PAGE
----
Poetry is cultivated and brought out under many forms and names.  The Philosopher cultivates it by discovering and making known the sublime facts and wonders of creation and of human nature: the Moralist, by extolling the loveliness of truth, and pointing out the efficacy of virtue in alleviating the ills of life: the Patriot, by fostering a love of country and kindred, and speaking with enthusiasm of the blessings of freedom in every land: the Musician, by awakening the spirit of melody, and giving an audible voice to every passion that sways the human breast: the Sculptor, by creating from the cold and shapeless marble, forms of life-like vigour, majesty, and grace; the Painter, by transferring to his canvass the hues and features of external nature, the visions of imagination, and the strange and stirring events of the dreamy past: the Poet, by sending his soul abroad to revel in the universe, and clothing his inspired thoughts in language lovely as the earth, and lasting as the sun in heaven.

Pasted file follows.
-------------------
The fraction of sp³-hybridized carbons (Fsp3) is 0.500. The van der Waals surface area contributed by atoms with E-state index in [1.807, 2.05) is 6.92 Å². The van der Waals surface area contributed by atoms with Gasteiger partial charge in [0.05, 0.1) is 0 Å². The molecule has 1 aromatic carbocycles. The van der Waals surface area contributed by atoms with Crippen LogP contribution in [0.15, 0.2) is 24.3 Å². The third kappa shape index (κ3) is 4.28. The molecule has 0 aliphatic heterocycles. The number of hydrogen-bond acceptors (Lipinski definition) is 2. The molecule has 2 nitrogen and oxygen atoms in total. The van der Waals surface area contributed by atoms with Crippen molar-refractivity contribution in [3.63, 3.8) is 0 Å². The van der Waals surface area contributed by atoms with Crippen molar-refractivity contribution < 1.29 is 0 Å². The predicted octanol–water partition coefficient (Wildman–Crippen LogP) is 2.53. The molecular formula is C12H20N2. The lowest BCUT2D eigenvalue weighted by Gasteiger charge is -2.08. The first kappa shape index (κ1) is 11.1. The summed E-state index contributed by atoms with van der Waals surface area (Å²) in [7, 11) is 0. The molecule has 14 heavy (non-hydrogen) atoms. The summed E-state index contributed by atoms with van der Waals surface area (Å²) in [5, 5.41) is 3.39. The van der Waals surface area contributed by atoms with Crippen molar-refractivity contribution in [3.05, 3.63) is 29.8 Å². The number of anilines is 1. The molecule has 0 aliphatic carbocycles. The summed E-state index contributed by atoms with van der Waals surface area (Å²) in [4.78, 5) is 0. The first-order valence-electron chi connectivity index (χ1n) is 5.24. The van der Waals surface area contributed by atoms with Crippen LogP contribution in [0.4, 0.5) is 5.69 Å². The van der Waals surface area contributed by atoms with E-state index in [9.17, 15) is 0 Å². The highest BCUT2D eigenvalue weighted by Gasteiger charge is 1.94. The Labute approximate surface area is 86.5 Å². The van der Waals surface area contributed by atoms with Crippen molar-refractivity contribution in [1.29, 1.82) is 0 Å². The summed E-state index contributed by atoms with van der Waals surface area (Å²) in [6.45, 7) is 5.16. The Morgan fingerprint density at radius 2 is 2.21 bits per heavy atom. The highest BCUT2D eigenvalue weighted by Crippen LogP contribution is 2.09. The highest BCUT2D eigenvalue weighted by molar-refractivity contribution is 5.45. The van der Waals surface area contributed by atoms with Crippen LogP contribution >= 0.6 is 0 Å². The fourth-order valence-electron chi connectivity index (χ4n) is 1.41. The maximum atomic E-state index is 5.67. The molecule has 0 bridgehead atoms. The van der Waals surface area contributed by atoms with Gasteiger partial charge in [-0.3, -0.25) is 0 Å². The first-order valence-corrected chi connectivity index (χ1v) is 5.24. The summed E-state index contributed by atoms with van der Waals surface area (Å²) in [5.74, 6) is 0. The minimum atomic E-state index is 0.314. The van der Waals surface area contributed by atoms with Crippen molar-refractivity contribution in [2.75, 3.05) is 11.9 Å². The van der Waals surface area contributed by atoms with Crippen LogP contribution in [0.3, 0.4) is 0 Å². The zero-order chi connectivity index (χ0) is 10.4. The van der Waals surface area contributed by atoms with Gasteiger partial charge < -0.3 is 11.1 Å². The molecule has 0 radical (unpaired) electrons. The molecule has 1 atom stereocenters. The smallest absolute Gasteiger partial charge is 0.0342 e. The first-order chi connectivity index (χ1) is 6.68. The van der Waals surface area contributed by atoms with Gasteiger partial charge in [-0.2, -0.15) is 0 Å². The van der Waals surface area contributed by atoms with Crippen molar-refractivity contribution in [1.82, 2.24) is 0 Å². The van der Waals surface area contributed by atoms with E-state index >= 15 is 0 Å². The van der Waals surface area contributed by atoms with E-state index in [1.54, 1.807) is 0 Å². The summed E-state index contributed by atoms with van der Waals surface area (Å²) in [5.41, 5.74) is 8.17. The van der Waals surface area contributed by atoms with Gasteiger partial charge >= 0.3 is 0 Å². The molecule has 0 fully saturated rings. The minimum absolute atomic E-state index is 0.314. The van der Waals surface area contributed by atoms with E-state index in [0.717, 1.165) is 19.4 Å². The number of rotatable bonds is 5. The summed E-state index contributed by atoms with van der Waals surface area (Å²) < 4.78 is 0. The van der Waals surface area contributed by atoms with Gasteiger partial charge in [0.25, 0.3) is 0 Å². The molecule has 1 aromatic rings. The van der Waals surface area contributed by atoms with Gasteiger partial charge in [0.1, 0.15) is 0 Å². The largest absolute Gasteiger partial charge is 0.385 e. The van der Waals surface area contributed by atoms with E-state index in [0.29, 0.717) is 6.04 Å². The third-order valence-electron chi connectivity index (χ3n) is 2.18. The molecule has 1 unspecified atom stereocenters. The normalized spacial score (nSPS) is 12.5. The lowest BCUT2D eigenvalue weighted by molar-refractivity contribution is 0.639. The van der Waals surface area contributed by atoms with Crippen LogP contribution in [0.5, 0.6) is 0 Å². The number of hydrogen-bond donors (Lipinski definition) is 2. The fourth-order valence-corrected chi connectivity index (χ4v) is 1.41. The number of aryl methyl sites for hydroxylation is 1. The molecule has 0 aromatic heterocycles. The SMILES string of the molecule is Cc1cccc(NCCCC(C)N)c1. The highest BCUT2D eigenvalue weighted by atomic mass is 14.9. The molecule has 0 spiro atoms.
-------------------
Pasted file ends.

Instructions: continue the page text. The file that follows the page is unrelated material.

It is true that the greater portion of the people, the poor and uneducated, can neither understand nor appreciate the higher principles of Poetry; but while they can be cheered by a simple air, and melted by a pathetic ballad,—while they have joys and griefs, hopes and fears, feelings and affections, in common with all mankind, they cannot be said to be entirely unmoved by its influence.  The spirit of poetry is within them, and only requires the quickening breath of moral and mental culture to give it a more permanent and elevated character.  I think that a day will come, and I look forward to it with the cheerfulness of constant hope, when the sayings and sentiments, beauties and truths, of the masterminds of every age and clime, shall become "familiar as household words;"—when the Poet shall be looked up to as a being sent by Providence for a special and benevolent purpose, as the favoured interpreter of all that is good and true, all that is lovely and sublime, all that is wonderful and harmonious in universal things;—when he shall be loved and revered while living, honoured and mourned when dead, and his name enshrined in the hearts and memories of myriads of his fellow-creatures.